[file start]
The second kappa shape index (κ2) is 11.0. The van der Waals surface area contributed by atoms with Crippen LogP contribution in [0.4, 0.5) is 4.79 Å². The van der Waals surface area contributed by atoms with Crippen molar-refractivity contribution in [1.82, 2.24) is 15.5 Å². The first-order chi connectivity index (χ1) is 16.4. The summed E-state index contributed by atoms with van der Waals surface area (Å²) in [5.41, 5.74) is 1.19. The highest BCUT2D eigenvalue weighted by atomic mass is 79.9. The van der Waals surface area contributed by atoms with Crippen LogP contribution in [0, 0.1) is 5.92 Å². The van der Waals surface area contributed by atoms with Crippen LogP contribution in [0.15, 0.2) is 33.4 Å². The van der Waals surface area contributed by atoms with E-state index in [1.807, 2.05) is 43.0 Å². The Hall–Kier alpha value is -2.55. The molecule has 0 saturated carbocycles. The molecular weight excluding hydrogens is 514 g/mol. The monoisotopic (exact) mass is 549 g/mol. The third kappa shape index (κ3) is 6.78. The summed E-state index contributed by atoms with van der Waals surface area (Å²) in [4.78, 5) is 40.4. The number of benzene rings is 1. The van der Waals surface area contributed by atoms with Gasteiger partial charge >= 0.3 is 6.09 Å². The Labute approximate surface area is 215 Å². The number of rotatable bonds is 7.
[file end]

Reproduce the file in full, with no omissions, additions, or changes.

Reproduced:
The second kappa shape index (κ2) is 11.0. The van der Waals surface area contributed by atoms with Crippen LogP contribution in [0.4, 0.5) is 4.79 Å². The van der Waals surface area contributed by atoms with Crippen molar-refractivity contribution in [1.82, 2.24) is 15.5 Å². The first-order chi connectivity index (χ1) is 16.4. The summed E-state index contributed by atoms with van der Waals surface area (Å²) in [5.41, 5.74) is 1.19. The highest BCUT2D eigenvalue weighted by atomic mass is 79.9. The van der Waals surface area contributed by atoms with Crippen LogP contribution in [0, 0.1) is 5.92 Å². The van der Waals surface area contributed by atoms with Crippen LogP contribution in [0.15, 0.2) is 33.4 Å². The van der Waals surface area contributed by atoms with E-state index in [1.807, 2.05) is 43.0 Å². The Hall–Kier alpha value is -2.55. The molecule has 0 saturated carbocycles. The molecular weight excluding hydrogens is 514 g/mol. The monoisotopic (exact) mass is 549 g/mol. The third kappa shape index (κ3) is 6.78. The summed E-state index contributed by atoms with van der Waals surface area (Å²) in [4.78, 5) is 40.4. The number of benzene rings is 1. The van der Waals surface area contributed by atoms with Gasteiger partial charge >= 0.3 is 6.09 Å². The Labute approximate surface area is 215 Å². The number of rotatable bonds is 7.